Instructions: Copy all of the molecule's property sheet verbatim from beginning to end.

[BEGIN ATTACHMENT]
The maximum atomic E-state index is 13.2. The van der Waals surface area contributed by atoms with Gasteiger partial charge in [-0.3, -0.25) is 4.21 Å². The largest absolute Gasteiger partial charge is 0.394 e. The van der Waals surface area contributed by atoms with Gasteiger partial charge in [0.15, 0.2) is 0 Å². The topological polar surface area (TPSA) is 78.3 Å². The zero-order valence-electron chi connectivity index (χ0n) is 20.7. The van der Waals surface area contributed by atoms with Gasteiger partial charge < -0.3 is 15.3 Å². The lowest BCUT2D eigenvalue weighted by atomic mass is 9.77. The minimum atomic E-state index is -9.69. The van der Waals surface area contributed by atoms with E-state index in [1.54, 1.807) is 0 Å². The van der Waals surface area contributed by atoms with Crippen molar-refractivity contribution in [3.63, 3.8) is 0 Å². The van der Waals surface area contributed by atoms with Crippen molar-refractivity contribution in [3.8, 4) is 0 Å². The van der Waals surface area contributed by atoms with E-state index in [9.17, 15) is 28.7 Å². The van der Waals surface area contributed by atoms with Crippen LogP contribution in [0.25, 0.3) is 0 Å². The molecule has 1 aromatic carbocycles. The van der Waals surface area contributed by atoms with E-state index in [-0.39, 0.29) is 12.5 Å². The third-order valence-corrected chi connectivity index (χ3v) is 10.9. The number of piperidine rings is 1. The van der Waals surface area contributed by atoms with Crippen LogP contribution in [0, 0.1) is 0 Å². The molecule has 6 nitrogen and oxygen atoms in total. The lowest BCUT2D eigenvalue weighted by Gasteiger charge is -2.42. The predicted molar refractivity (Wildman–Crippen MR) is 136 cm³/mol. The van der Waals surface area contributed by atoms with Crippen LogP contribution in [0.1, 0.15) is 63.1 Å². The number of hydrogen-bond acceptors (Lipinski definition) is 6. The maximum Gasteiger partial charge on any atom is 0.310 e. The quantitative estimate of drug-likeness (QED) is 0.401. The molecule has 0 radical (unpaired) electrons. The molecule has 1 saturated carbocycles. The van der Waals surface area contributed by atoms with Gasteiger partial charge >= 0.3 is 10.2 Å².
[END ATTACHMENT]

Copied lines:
The maximum atomic E-state index is 13.2. The van der Waals surface area contributed by atoms with Gasteiger partial charge in [-0.3, -0.25) is 4.21 Å². The largest absolute Gasteiger partial charge is 0.394 e. The van der Waals surface area contributed by atoms with Gasteiger partial charge in [0.15, 0.2) is 0 Å². The topological polar surface area (TPSA) is 78.3 Å². The zero-order valence-electron chi connectivity index (χ0n) is 20.7. The van der Waals surface area contributed by atoms with Gasteiger partial charge < -0.3 is 15.3 Å². The lowest BCUT2D eigenvalue weighted by atomic mass is 9.77. The minimum atomic E-state index is -9.69. The van der Waals surface area contributed by atoms with E-state index in [1.54, 1.807) is 0 Å². The van der Waals surface area contributed by atoms with Crippen molar-refractivity contribution in [3.63, 3.8) is 0 Å². The van der Waals surface area contributed by atoms with Crippen molar-refractivity contribution in [3.8, 4) is 0 Å². The van der Waals surface area contributed by atoms with E-state index in [9.17, 15) is 28.7 Å². The van der Waals surface area contributed by atoms with Crippen LogP contribution in [0.25, 0.3) is 0 Å². The molecule has 1 aromatic carbocycles. The van der Waals surface area contributed by atoms with E-state index in [-0.39, 0.29) is 12.5 Å². The third-order valence-corrected chi connectivity index (χ3v) is 10.9. The number of piperidine rings is 1. The van der Waals surface area contributed by atoms with Crippen LogP contribution in [0, 0.1) is 0 Å². The molecule has 6 nitrogen and oxygen atoms in total. The lowest BCUT2D eigenvalue weighted by Gasteiger charge is -2.42. The predicted molar refractivity (Wildman–Crippen MR) is 136 cm³/mol. The van der Waals surface area contributed by atoms with Crippen LogP contribution in [0.1, 0.15) is 63.1 Å². The number of hydrogen-bond acceptors (Lipinski definition) is 6. The maximum Gasteiger partial charge on any atom is 0.310 e. The quantitative estimate of drug-likeness (QED) is 0.401. The molecule has 0 radical (unpaired) electrons. The molecule has 1 saturated carbocycles. The van der Waals surface area contributed by atoms with Gasteiger partial charge >= 0.3 is 10.2 Å².